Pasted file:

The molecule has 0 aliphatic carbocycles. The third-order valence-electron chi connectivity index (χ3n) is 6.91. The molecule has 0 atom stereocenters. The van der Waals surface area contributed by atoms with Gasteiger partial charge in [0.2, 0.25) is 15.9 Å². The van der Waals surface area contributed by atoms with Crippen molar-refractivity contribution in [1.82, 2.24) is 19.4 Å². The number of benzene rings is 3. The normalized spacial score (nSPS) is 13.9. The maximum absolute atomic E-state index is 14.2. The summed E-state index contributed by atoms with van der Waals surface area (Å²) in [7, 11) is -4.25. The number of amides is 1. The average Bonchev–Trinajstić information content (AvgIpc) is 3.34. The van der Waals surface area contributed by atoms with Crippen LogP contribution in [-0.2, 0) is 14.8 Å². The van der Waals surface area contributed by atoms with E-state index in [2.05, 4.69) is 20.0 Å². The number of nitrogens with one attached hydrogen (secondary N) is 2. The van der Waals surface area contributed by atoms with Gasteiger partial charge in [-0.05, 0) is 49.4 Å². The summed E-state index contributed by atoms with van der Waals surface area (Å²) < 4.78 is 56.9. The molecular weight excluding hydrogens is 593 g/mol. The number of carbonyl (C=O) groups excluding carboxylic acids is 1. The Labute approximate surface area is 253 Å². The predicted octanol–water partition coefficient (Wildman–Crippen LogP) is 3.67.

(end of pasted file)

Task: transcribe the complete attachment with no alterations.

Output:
The molecule has 0 aliphatic carbocycles. The third-order valence-electron chi connectivity index (χ3n) is 6.91. The molecule has 0 atom stereocenters. The van der Waals surface area contributed by atoms with Gasteiger partial charge in [0.2, 0.25) is 15.9 Å². The van der Waals surface area contributed by atoms with Crippen molar-refractivity contribution in [1.82, 2.24) is 19.4 Å². The number of benzene rings is 3. The normalized spacial score (nSPS) is 13.9. The maximum absolute atomic E-state index is 14.2. The summed E-state index contributed by atoms with van der Waals surface area (Å²) in [7, 11) is -4.25. The number of amides is 1. The average Bonchev–Trinajstić information content (AvgIpc) is 3.34. The van der Waals surface area contributed by atoms with Crippen LogP contribution in [-0.2, 0) is 14.8 Å². The van der Waals surface area contributed by atoms with E-state index in [2.05, 4.69) is 20.0 Å². The number of nitrogens with one attached hydrogen (secondary N) is 2. The van der Waals surface area contributed by atoms with Gasteiger partial charge in [-0.05, 0) is 49.4 Å². The summed E-state index contributed by atoms with van der Waals surface area (Å²) < 4.78 is 56.9. The molecular weight excluding hydrogens is 593 g/mol. The number of carbonyl (C=O) groups excluding carboxylic acids is 1. The Labute approximate surface area is 253 Å². The predicted octanol–water partition coefficient (Wildman–Crippen LogP) is 3.67.